However, she credits her awakening as an activist to a demonstration of a different sort. On her first day of classes, a professor greeted students by placing a jar of pebbles on a table and pronouncing it full. Then, he closed the door and started taking off his clothes.
“I was shocked,” she says, her eyes still widening at the thought of it 45 years later.
She hardly had time to absorb that it was a trick (he was wearing another layer of clothing) when the professor dumped sand into the jar. Was it full now? he asked. Almana thought so, but next he poured in water, which settled into crannies hiding between the rocks and grains of sand.
“This affected me tremendously,” she says. “He showed how what you see is not the reality, and things can change.”
Things can change.
In that spirit, Almana and 46 other women summoned their courage and met at a Safeway parking lot in Riyadh 25 years ago this November 6. They piled into 14 cars, formed a convoy, and drove sedately through the busiest part of the city. On their second lap, members of the Commission for the Promotion of Virtue and the Prevention of Vice reported them, and came with the police to arrest them.
All the women—drivers and passengers alike—were thrown in jail. In mosques across the kingdom, imams denounced each woman, by name, as immoral. Their passports were confiscated. Those with government jobs were fired. Fortunately, Prince Salman, who became king in 2015, intervened so they wouldn’t fall into the hands of religious extremists. Eventually, their passports and jobs were reinstated.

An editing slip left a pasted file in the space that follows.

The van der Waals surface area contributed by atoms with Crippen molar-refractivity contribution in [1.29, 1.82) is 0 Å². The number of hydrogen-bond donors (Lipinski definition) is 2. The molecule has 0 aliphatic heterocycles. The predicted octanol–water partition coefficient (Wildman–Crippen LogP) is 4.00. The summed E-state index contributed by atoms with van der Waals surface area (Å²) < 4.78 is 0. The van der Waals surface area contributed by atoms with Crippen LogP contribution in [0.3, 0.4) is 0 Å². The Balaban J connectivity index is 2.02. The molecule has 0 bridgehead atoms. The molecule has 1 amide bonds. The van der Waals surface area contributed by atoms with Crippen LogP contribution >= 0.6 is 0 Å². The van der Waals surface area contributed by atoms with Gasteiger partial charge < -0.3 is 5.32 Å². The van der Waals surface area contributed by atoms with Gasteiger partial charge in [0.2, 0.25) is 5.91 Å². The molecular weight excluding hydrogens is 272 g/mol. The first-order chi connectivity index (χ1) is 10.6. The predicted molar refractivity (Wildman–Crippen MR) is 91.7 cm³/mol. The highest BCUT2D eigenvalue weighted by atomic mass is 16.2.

“It was worth it,” Almana says. “We made a statement about the right to drive our own lives.”
Nevertheless, the driving ban still holds, along with a host of other restrictions. Women cannot interact with men. They must obtain written permission from their male guardians—and a chaperone must accompany them—every time they want to go anywhere or do anything outside their homes or workplaces.
The endless taboos range from financial (women can’t open bank accounts without their husbands’ approval) to impractical (they can’t try on clothes while shopping).
Almana says research indicates the exceptional mistreatment of Saudi women stems from misinterpretation of Islam, cultural differences between nomads and city dwellers, and US foreign policy decisions that backfired. “They thought they were fighting communism and they ended up with Al-Qaeda, bin Laden, and Khomeini,” she says.
A devout Muslim, Almana began reading the Koran as a child, and she says it teaches that women and men are equal.
“At least two clergymen have come forward to say their research found nothing in the Koran to require guardianship, yet hundreds of regulations require a guardian’s permission,” she says. “We discovered that most were created by civil servants, based on their personal or tribal traditions or beliefs, without having any basis in Islam.”
Change is slow, but Almana sees signs of progress. More than 56 percent of Saudi college students are now women. Polls show a majority of Saudi men favor letting women drive. In August, for the first time in history, Saudi women began registering to vote.
Meanwhile, despite the fact that she directs the largest group of hospitals in the kingdom’s Eastern Province, which borders the Persian Gulf, the authorities arrest Almana at least once a year. “My poor husband always has the burden of being told to try to control his wife,” she says with a gentle laugh. “They don’t know that he married a woman who cannot be controlled and cannot be owned.”
Suddenly tears well up in her warm brown eyes. None fall, but her voice becomes heavy with grief.
“Do you know,” she asks, “that in Saudi Arabia, a husband or a guardian is not punished if he intentionally kills his wife or his daughter? A father beat his five-year-old daughter to death because he suspected her of sexual activity.
“He could kill her because he owned her. This is what we want to change.”

Melody Ward Leslie, BA ’79, is a UO staff writer.
You can watch Almana speak at an event sponsored by the UO's Global Studies Initiative here.